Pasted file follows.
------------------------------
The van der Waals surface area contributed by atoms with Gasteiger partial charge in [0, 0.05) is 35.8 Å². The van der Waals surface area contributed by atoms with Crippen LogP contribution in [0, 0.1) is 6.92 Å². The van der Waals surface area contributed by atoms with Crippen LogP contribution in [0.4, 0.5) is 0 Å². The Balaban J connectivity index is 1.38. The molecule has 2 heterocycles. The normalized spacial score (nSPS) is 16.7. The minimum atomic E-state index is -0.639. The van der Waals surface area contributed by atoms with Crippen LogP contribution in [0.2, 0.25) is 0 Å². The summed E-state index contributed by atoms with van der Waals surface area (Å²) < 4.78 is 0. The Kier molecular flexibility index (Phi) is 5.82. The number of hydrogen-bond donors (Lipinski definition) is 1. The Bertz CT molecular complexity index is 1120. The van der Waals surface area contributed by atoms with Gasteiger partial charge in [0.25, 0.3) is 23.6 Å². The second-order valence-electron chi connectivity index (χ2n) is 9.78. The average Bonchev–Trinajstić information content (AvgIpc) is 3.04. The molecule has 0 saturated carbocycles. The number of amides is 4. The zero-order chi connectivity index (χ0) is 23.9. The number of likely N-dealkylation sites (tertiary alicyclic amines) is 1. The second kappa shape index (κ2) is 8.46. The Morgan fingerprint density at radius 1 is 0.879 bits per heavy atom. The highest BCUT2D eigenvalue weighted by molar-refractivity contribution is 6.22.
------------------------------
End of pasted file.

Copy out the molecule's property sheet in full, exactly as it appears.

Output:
The van der Waals surface area contributed by atoms with Gasteiger partial charge in [0, 0.05) is 35.8 Å². The van der Waals surface area contributed by atoms with Crippen LogP contribution in [0, 0.1) is 6.92 Å². The van der Waals surface area contributed by atoms with Crippen LogP contribution in [0.4, 0.5) is 0 Å². The Balaban J connectivity index is 1.38. The molecule has 2 heterocycles. The normalized spacial score (nSPS) is 16.7. The minimum atomic E-state index is -0.639. The van der Waals surface area contributed by atoms with Crippen LogP contribution in [0.2, 0.25) is 0 Å². The summed E-state index contributed by atoms with van der Waals surface area (Å²) < 4.78 is 0. The Kier molecular flexibility index (Phi) is 5.82. The number of hydrogen-bond donors (Lipinski definition) is 1. The Bertz CT molecular complexity index is 1120. The van der Waals surface area contributed by atoms with Gasteiger partial charge in [0.25, 0.3) is 23.6 Å². The second-order valence-electron chi connectivity index (χ2n) is 9.78. The average Bonchev–Trinajstić information content (AvgIpc) is 3.04. The molecule has 0 saturated carbocycles. The number of amides is 4. The zero-order chi connectivity index (χ0) is 23.9. The number of likely N-dealkylation sites (tertiary alicyclic amines) is 1. The second kappa shape index (κ2) is 8.46. The Morgan fingerprint density at radius 1 is 0.879 bits per heavy atom. The highest BCUT2D eigenvalue weighted by molar-refractivity contribution is 6.22.